Another issue that is not often talked about is what happens when you are in a high predator density area and you have harvested an animal. Ultimately, your first goal is to get the meat off of the mountain and back to a butcher stop or storage unit as soon as possible. This might involve an overnight butchering job instead and carefully hanging quarters out of reach. If you have to go into the carcass the next day to either start butchering it or to retrieve the last of the meat, make sure to use extreme caution upon reentering the area. As you approach the spot where your harvested animal was, make loud noises and have bear spray readily available. Carefully examine the carcass once you get there for signs of predators eating the animal. If there is sign of the animal being consumed, then you should be on the lookout — especially for a bear in the nearby area. Ultimately, you want to butcher and get the meat away from the area as soon as possible in order to reduce any risk.
Most of the time, bears are naturally afraid or cautious of humans and do not think of us as prey. There are rare situational occasions when a bear is defending cubs, food or its space that will cause them to act more aggressively and even attack. Your job if you encounter a bear is to let it know that you are there and human so it has a chance to get away from you. To do this, you can talk to the bear in normal tones — not screaming or using a higher pitch. It is often advised to raise your arms or move to higher ground to look larger. It’s also a good idea to try to move in the direction where your wind is moving towards the bear so they can smell you. If the bear charges you, then discharge your pepper spray or firearm to deter them from coming closer. Never drop your pack because it can protect your back in the case of an attack. According to the National Park Service, in the case where a grizzly bear attacks you, then you should lay on your stomach with sprawled legs and your hands clasped behind your neck. Remain as still as possible until the bear leaves since fighting back usually tend to intensify their attack. If the grizzly bear attack persists too long, then fight back with all your might, hitting the bear in the face. With a black bear, it is suggested that you try to escape and/or fight back using objects to hit the bear in its face and muzzle. Overall, attacks are quite rare; however, there are some that happen every year so identifying the bear and moving away or finding an alternative route is always suggested.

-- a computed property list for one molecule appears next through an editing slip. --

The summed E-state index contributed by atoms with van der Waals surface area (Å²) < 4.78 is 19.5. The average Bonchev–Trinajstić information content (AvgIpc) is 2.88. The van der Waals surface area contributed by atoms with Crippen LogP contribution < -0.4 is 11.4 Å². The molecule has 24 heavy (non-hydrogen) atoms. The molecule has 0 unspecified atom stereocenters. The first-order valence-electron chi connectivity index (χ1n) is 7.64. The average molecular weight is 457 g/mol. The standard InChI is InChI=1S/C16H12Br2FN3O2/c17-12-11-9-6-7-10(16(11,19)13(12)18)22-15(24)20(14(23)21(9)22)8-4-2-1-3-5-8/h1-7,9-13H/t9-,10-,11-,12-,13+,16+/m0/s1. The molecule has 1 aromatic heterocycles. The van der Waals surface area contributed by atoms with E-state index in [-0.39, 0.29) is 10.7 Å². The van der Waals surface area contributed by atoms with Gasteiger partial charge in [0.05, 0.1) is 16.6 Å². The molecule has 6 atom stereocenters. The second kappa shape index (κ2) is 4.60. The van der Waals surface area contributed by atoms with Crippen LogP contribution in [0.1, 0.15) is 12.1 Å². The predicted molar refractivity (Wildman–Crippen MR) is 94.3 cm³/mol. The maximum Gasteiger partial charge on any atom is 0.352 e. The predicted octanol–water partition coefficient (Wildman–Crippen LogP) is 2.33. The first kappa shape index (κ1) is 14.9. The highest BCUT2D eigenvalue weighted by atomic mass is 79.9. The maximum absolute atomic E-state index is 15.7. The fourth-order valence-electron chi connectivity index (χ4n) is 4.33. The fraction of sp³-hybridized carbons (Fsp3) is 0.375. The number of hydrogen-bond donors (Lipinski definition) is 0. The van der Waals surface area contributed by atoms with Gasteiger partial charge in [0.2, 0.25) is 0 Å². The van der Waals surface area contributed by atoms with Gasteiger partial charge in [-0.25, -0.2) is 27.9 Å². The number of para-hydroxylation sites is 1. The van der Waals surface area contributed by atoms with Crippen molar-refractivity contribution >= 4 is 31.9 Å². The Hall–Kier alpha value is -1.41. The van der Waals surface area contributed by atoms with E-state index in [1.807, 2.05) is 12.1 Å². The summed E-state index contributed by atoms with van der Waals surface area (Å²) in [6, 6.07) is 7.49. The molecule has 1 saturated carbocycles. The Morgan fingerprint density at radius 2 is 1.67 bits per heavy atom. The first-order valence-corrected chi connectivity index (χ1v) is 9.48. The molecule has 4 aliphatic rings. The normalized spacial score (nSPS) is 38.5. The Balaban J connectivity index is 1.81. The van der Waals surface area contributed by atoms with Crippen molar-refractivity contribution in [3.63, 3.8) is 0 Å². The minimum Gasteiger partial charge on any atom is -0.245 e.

Ultimately, hunting in the backcountry of many states has its own inherent dangers and some of these are unavoidable. Understanding all of these dangers, including bear safety, is a super important part of making sure we come off the mountains in one piece and reduce our encounters with predators. Identifying and preparing for as many risks as we can make us a better hunter and more confident in our outdoor skills. Before heading into bear country be sure to have bear spray and let people know where you are going. The most important thing you can do on any backcountry hunt is to make smart and safe decisions wherever you are hunting.